Growing Old Isn't For Sissies: Understanding Fall Risks, Prevention and Recovery


Each year, millions of older people—those 65 and older—fall. In fact, one out of three older people falls each year, but less than half tell their doctor. Falling once doubles the chances of falling again. Falls account for 25% of all hospital admissions, and 40% of all nursing home admissions, and 40% of those admitted do not return to independent living; 25% die within a year.

An Aging Population

The increasing number of falls correlates, ironically enough, with our general improvement in health and extended life expectancy. The average life expectancy of someone in the United States has increased from approximately 50 years at the beginning of the 19th century to 74 years in 1980 and 78 years in 2010.

Key balance & fall concerns in the geriatric patient: Common risk factors for falling include:
  • Medications
  • Vision
  • Appropriate footwear
  • Non-essentials on the floor
  • Poor lighting
  • Muscle weakness and coordination
  • Use of medication (sedatives)
  • Stroke, balance and gait disturbances
  • Loss of joint mobility and strength
  • Dementia, decreased cognition
  • Parkinson’s Disease, neuropathy
  • Dizziness, postural hypotension,
  • Poor circulation, foot disorders, acute illness
  • Visual Impairments

I’ve Fallen, Now What?

So what can you teach your client to do if they’ve fallen? It’s critical that they be made to understand how important what they do next is. Teaching them these steps can speed up how quickly help can reach them to prevent a tragedy.
  • Relax, take a few deep breaths
  • No one should pick them up off the floor unless they are a medical professional
  • Self-Assess for injuries:
    • Ankle pumps, circles to assess for possible ankle injury
    • Heel slides to assess for possible knee, hip, or pelvic injury
    • Wrist pumps, rotate, open and close hand to assess for possible wrist or hand injury
    • Ceiling reaches to assess for possible elbow, shoulder, or scapular injury

Everything Moves?

Good news, chances are your client hasn't suffered an immobilizing injury and can crawl to a stable object and get off the floor. It is still recommended they seek medical attention as they could have sustained a head injury and been on the floor longer than perceived. There could be a compression fracture in the spine, or internal bleeding that requires immediate medical attention.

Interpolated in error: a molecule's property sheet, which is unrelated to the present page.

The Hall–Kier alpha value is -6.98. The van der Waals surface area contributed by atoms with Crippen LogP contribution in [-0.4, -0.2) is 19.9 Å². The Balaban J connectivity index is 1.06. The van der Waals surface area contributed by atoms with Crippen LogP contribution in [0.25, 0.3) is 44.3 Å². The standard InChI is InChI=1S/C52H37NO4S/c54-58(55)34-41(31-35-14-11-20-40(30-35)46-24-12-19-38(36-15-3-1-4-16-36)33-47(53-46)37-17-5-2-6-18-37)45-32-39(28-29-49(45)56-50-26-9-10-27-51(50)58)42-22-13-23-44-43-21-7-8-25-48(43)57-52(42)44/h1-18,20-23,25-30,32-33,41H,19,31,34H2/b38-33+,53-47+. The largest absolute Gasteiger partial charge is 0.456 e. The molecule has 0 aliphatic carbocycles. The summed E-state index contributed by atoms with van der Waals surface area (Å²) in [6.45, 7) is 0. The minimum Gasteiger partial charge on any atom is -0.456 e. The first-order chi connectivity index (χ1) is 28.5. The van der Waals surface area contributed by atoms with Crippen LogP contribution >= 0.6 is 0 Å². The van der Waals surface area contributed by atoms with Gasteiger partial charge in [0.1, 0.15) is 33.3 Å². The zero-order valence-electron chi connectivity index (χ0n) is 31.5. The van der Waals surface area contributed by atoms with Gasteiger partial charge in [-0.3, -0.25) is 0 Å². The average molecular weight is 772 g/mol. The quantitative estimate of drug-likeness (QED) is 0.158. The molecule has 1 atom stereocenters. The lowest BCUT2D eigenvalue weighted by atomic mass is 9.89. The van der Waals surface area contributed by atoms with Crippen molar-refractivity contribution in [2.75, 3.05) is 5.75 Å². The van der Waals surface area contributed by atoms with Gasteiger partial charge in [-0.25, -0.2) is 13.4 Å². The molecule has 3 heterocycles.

Cannot Heel Slide?

If they cannot do a heel slide, it's possible they have a knee, hip or pelvis injury. The only option is to scoot backwards to a phone REACHABLE from the floor to call 911. When calling from a cell phone it’s important for your client to know that they MUST provide specific address and location. If they are the least bit confused, they will not be located. When calling from a land line the 911 operate knows exactly where they are without question and can help immediately.

Cannot Heel Slide OR Reach for the Ceiling?

With this scenario, we are looking at a possible double injury to the upper and lower body, making mobility nearly impossible. The ONLY survival for this is “lifeline”, or medical alert monitoring system. Medical alert systems usually carry a monthly fee, starting as low $27 per month. These are the steps your client can take to get themselves help after an incident, but certain preventative measures can help reduce or eliminate the chances of subsequent falls. Understanding risk factors, balance assessments, and balance exercises not only reduce the chance for falls, but also gives your clients the skills to deal with any future incidents. For a full plan of attack in helping reduce the risk for falls and safe methods to recover, check out the course the information provided here came from, “I’ve Fallen, Now What? Helping Educate Your Patient Following a Fall” by Shari Kalkstein, PTA, NSCA/CSCS, ACSM/HFI, ACE/CPT. Shari's courses and several others are on sale this month with promo code SAFE16.
This article was written by Amy-Lynn Corey

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